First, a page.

Reducing mortgage insurance premiums
Mortgages backed by the Federal Housing Administration (FHA) are getting a cost-saving revamp in 2023.
The loan type — already a more affordable and accessible option for borrowers — will lower its mortgage insurance premium (MIP) rates by 30 basis points beginning on March 20.
An estimated 850,000 borrowers will benefit this year from the new rule, with an average annual savings of $800, according to The White House.
Good news for FHA borrowers
FHA loans typically have lower mortgage rates than the overall market average and are geared toward first-time home buyers and borrowers with smaller down payment amounts.
In 2022, first-time buyers made up 83.52% of FHA purchase loans and 43.75% were low-income borrowers, according to the Department of Housing and Urban Development (HUD). The rest of the lending market had shares of 46.5% and 22.91%, respectively.
As the government-backed mortgage type reduces the financial burden for its borrowers, more people will be able to attain homeownership and start building wealth. This is especially helpful after many potential home buyers were priced out of the market in recent years due to soaring property values, inflation and interest rate growth.
“This action will boost the housing recovery and reduce the cost of housing for creditworthy borrowers, particularly first-time home buyers,” said Alicia Huey, chairman of the National Association of Home Builders. “While the White House reports this new premium structure will save home buyers and home owners an average of $800 per year, it will also help to ease tighter credit conditions in the mortgage market that are harming affordability.”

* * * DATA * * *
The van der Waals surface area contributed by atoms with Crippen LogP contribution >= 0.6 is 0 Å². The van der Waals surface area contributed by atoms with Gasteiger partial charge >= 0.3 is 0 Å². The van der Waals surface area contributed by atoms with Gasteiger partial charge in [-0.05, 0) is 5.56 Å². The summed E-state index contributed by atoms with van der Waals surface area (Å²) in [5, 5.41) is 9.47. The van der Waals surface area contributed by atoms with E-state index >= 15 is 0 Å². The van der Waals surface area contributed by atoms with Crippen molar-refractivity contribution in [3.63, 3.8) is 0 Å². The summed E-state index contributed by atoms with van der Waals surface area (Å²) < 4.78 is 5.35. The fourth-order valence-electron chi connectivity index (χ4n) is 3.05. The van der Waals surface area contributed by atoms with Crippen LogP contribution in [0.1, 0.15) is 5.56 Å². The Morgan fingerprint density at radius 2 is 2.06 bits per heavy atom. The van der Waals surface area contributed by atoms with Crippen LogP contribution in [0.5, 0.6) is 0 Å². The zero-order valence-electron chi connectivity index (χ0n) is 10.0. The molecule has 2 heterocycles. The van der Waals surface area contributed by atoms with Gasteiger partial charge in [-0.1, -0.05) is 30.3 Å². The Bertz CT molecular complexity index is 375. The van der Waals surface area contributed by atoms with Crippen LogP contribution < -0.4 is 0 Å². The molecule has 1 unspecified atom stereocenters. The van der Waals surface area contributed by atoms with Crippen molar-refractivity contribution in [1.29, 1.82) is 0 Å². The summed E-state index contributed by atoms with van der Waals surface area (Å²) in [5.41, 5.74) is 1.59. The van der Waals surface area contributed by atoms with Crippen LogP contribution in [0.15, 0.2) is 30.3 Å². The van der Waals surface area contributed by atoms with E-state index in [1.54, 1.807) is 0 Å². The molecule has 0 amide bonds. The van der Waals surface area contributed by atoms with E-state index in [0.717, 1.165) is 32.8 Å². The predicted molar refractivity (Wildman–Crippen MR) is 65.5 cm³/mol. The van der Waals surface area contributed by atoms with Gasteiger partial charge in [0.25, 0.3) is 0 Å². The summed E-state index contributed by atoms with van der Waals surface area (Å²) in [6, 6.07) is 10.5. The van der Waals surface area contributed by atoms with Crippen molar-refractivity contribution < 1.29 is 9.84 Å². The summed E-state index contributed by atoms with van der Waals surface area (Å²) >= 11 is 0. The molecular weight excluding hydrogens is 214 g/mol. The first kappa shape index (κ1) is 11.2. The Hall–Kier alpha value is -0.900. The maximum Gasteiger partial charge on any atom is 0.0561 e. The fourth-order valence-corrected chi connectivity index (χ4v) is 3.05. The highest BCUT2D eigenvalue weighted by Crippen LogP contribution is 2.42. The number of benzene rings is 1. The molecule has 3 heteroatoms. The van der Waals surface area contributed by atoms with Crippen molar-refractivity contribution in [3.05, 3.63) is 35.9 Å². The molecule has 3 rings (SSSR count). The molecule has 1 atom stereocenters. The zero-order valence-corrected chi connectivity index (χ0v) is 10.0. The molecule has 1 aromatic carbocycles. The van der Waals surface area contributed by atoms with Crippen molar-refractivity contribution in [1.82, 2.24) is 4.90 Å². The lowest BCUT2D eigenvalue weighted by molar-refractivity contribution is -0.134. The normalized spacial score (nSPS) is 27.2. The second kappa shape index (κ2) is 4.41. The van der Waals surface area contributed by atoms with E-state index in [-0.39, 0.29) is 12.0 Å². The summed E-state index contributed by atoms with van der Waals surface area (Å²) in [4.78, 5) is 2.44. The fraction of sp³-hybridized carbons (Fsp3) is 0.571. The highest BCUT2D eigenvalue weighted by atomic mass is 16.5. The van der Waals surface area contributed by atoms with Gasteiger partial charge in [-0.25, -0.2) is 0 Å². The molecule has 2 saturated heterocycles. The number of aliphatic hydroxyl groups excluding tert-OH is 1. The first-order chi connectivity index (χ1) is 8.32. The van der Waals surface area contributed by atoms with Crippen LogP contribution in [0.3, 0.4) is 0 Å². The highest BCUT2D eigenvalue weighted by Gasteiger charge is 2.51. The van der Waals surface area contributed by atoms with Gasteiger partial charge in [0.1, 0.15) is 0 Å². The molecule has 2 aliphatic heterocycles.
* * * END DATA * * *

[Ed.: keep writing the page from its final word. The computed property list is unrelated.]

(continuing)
The brass tacks
FHA-backed loans allow its borrowers to put down as little as 3.5% of their home’s purchase price. Because of the lenient underwriting standards and low down payment percentage, they come with a downside. FHA borrowers pay MIP to account for the lender’s risk in case of a default.
Your loan-to-value ratio determines your MIP rate. Below is the full breakdown of the new MIP change compared to the previous rule for FHA mortgages with terms of over 15 years.
|Base loan amount||Loan-to-value ratio||New MIP||Old MIP||Duration|
|$726,200 or less||≤ 90%||0.50%||0.80%||11 years|
|>90% and ≤ 95%||0.50%||0.80%||Total mortgage term|
|>95%||0.55%||0.85%||Total mortgage term|
|Over $726,200||≤ 90%||0.70%||100%||11 years|
|>90% and ≤ 95%||0.70%||100%||Total mortgage term|
|>95%||0.75%||100%||Total mortgage term|
In simpler terms, the rate of savings totals $300 per year for every $100,000 on a mortgage. For example, you’ll save $1,200 annually if your FHA home loan is $400,000 under the new rule.
Advice for home buyers
If you don’t have enough money saved to pay a large down payment or your credit score isn’t as high as you’d like, an FHA loan could be your ticket to homeownership. And fortunately, the associated borrower costs are dropping starting March 20, 2023.
“The lower premiums will expand homeownership opportunities by lowering mortgage payments for qualified FHA borrowers, providing critical relief from the steep rise in mortgage rates and home prices just in time for the spring buying season,” said Mortgage Bankers Association President and CEO Bob Broeksmit.
If you’re ready to become a homeowner and an FHA mortgage is right for you, reach out to a local lender to see what interest rate you qualify for.